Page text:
In accordance with the present invention these limitations are effectively obviated by a novel procedure for stiffening a biomass comprising fungi mycelia used for retention of metals, namely heavy metal ions. Briefly, the inventive technique involves dispersing a dry or native mycelium strain in a non-polar dispersion medium, under agitation. Following, the resultant dispersion is agglomerated by adding thereto stiffening components and a surface active agent in a solvent which is polar in nature and which is not miscible with the dispersion medium. Finally, a catalyst is added to the agglomerated mixture and the temperature thereof increased to at least 70 and stiffening of the granules so formed.
It has been found that during the course of the described reaction, the agglomerates increase in mechanical strength and after a predetermined period of time can be employed as a solid sorbent for the purposes described above. From an economic standpoint, the process is particularly advantageous in that it is effected in a single unit and by suitable choice of reaction conditions such as the rotational speed of the agitator, physical characteristics of the reaction vessel and agitator as well as the rate of addition of reaction components, the granulometric composition of the final product can be controlled.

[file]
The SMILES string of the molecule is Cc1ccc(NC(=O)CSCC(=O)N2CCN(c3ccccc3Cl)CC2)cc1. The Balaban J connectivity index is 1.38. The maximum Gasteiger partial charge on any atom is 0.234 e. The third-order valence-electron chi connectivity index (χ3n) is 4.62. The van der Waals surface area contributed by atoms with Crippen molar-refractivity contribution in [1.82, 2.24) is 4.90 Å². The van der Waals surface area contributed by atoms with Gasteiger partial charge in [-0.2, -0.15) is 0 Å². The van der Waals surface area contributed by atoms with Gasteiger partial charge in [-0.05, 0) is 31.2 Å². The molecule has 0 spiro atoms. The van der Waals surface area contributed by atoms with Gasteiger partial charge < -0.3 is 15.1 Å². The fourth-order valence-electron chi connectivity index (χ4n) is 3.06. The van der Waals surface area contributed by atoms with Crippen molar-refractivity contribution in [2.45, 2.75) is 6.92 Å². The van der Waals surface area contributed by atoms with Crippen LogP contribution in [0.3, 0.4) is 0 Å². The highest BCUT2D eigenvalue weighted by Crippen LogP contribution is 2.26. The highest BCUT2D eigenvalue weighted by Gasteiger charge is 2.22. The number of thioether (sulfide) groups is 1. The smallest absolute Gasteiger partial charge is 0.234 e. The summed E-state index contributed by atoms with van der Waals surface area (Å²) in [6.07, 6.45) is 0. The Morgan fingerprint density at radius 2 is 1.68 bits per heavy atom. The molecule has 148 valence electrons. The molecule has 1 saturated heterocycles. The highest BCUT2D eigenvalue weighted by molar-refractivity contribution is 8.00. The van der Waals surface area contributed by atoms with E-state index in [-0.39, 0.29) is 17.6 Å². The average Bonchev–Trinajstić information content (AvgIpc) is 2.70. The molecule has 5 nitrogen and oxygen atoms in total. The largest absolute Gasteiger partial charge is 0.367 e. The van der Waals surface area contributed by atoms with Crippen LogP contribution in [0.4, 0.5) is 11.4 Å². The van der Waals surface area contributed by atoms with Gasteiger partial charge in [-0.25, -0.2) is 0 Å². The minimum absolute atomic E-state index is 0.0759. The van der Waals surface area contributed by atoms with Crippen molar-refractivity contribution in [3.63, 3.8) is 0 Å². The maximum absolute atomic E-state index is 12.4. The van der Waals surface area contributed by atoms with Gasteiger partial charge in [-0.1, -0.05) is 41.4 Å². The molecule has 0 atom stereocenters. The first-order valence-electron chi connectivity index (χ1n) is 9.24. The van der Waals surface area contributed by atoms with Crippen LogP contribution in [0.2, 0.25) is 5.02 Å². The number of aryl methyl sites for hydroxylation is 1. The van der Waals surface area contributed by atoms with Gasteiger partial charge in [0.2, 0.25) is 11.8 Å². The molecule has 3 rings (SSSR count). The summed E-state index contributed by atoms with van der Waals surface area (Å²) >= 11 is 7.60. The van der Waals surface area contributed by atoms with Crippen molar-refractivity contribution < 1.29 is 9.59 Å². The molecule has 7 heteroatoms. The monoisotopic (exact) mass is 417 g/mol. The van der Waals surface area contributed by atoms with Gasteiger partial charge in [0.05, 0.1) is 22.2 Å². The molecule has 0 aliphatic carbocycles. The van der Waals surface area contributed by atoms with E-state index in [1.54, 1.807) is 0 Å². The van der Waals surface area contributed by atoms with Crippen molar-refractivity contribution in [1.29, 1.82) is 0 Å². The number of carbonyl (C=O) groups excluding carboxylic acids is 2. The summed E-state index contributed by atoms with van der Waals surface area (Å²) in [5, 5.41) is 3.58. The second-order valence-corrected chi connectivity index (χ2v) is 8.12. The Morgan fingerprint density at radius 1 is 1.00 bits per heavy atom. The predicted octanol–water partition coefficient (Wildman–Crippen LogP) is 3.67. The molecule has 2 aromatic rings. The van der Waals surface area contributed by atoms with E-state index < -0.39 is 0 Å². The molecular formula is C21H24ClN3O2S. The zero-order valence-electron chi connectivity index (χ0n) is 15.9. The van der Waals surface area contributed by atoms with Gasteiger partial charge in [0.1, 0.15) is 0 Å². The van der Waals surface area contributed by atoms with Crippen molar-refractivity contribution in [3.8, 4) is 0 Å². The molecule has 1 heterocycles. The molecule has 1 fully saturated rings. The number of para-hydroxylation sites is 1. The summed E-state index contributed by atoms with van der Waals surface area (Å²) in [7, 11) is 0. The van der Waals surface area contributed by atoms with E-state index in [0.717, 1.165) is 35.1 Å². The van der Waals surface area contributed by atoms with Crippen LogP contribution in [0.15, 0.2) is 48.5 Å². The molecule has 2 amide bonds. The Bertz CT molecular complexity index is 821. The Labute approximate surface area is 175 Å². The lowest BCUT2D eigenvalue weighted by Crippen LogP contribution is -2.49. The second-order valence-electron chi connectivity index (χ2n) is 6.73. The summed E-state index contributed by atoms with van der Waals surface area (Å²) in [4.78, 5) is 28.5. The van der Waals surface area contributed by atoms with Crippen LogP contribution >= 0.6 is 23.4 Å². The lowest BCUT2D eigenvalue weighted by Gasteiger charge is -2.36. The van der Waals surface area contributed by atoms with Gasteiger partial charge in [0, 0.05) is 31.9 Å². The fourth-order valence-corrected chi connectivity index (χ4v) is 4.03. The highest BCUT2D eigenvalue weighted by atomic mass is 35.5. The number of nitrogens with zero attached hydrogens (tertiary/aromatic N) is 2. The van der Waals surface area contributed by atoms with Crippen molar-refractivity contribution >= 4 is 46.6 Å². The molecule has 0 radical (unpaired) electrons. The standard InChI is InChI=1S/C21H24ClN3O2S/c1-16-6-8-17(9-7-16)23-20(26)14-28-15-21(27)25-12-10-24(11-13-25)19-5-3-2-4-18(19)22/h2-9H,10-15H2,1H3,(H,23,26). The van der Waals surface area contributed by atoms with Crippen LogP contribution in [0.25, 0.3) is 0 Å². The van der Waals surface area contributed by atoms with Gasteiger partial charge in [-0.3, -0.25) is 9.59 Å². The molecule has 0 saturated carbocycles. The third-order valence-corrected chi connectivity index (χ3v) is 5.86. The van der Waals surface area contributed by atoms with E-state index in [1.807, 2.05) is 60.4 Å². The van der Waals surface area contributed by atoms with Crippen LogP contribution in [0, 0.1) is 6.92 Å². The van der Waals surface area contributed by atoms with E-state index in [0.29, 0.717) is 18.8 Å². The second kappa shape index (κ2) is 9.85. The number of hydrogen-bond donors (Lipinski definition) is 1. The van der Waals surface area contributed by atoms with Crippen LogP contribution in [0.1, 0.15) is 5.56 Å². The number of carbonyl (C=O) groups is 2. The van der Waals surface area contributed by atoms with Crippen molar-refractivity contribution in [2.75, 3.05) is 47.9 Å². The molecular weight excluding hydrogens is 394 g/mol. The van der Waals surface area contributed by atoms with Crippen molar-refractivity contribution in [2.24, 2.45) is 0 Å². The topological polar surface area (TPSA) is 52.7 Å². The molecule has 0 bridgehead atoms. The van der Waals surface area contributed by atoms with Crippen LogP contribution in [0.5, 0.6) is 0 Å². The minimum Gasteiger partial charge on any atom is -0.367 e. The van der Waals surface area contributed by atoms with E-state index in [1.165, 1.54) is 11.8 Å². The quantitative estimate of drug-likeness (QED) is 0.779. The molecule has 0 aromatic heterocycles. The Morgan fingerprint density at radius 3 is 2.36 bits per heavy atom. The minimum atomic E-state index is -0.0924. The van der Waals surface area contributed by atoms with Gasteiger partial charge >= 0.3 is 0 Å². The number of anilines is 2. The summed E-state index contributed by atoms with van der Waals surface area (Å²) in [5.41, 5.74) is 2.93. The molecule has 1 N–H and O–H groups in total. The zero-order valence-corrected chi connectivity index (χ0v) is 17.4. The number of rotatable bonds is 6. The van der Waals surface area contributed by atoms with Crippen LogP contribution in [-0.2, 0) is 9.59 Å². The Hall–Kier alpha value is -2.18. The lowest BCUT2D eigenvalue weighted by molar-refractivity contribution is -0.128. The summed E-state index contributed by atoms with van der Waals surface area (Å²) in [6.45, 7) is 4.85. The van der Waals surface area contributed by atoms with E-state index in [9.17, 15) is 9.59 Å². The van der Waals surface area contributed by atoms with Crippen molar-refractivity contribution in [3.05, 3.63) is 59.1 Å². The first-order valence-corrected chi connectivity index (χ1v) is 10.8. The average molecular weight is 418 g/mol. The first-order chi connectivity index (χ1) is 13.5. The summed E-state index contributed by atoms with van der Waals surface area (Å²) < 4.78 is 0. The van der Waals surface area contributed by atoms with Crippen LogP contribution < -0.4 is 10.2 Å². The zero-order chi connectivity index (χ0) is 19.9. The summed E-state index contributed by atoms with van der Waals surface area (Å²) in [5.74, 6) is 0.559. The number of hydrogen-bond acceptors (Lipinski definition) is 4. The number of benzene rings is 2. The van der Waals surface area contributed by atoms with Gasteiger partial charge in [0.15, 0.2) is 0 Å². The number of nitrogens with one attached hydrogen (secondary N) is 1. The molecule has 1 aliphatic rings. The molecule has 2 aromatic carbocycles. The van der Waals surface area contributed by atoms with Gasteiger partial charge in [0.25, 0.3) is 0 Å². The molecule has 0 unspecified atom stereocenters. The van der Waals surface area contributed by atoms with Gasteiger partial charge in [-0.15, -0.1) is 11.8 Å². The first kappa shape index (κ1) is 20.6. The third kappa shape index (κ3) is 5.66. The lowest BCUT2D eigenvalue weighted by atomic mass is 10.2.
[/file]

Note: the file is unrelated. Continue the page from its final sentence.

Although the prior art is replete with agglomeration and granulation techniques (see for example, O. Knacke et al, Chem. Ing.Tech, Volume 31, No. 1, page 50, 1959; J. P. Corney, Br.T.Chem.Eng. Volume 8, No. 6, Page 405, 1963 etc.) the instant technique distinguishes therefrom in the agglomeration of pulverized mycelium in a liquid continuous phase, namely, a dispersion medium.
A general discussion of the novel technique follows. It will be appreciated by those skilled in the art that the allusions to specific materials are merely for purposes of exposition and are not to be construed as limiting.